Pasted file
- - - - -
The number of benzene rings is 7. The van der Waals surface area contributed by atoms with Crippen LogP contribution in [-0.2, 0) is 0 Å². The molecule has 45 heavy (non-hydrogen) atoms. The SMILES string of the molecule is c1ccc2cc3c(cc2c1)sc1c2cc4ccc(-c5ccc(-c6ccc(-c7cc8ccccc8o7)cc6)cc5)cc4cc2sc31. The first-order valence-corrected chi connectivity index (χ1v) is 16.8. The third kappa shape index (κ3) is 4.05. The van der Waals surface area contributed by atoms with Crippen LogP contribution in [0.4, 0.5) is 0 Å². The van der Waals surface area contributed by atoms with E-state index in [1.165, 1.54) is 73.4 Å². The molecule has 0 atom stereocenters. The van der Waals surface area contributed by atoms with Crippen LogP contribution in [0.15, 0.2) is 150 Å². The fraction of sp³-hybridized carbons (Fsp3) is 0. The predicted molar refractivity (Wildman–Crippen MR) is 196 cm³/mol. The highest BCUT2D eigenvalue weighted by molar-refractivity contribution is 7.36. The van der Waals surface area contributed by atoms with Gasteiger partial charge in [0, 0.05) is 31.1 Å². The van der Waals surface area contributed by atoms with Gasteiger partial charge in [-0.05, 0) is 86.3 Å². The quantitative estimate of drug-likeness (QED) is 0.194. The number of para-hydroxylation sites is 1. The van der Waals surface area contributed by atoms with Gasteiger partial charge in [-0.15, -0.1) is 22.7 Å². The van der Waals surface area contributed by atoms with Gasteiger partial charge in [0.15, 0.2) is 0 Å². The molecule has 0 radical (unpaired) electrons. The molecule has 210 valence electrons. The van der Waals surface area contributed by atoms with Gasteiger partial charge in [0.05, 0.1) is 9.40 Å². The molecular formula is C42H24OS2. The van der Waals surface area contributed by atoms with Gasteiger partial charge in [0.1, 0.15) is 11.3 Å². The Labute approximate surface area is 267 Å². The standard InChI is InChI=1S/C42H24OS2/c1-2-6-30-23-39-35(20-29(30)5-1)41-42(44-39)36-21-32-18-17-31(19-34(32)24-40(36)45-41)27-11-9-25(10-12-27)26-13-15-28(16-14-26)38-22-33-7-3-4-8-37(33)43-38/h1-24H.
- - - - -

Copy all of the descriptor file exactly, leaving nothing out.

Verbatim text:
The number of benzene rings is 7. The van der Waals surface area contributed by atoms with Crippen LogP contribution in [-0.2, 0) is 0 Å². The molecule has 45 heavy (non-hydrogen) atoms. The SMILES string of the molecule is c1ccc2cc3c(cc2c1)sc1c2cc4ccc(-c5ccc(-c6ccc(-c7cc8ccccc8o7)cc6)cc5)cc4cc2sc31. The first-order valence-corrected chi connectivity index (χ1v) is 16.8. The third kappa shape index (κ3) is 4.05. The van der Waals surface area contributed by atoms with Crippen LogP contribution in [0.4, 0.5) is 0 Å². The van der Waals surface area contributed by atoms with E-state index in [1.165, 1.54) is 73.4 Å². The molecule has 0 atom stereocenters. The van der Waals surface area contributed by atoms with Crippen LogP contribution in [0.15, 0.2) is 150 Å². The fraction of sp³-hybridized carbons (Fsp3) is 0. The predicted molar refractivity (Wildman–Crippen MR) is 196 cm³/mol. The highest BCUT2D eigenvalue weighted by molar-refractivity contribution is 7.36. The van der Waals surface area contributed by atoms with Gasteiger partial charge in [0, 0.05) is 31.1 Å². The van der Waals surface area contributed by atoms with Gasteiger partial charge in [-0.05, 0) is 86.3 Å². The quantitative estimate of drug-likeness (QED) is 0.194. The number of para-hydroxylation sites is 1. The van der Waals surface area contributed by atoms with Gasteiger partial charge in [-0.15, -0.1) is 22.7 Å². The van der Waals surface area contributed by atoms with Gasteiger partial charge in [0.15, 0.2) is 0 Å². The molecule has 0 radical (unpaired) electrons. The molecule has 210 valence electrons. The van der Waals surface area contributed by atoms with Gasteiger partial charge in [0.05, 0.1) is 9.40 Å². The molecular formula is C42H24OS2. The van der Waals surface area contributed by atoms with Gasteiger partial charge in [0.1, 0.15) is 11.3 Å². The Labute approximate surface area is 267 Å². The standard InChI is InChI=1S/C42H24OS2/c1-2-6-30-23-39-35(20-29(30)5-1)41-42(44-39)36-21-32-18-17-31(19-34(32)24-40(36)45-41)27-11-9-25(10-12-27)26-13-15-28(16-14-26)38-22-33-7-3-4-8-37(33)43-38/h1-24H.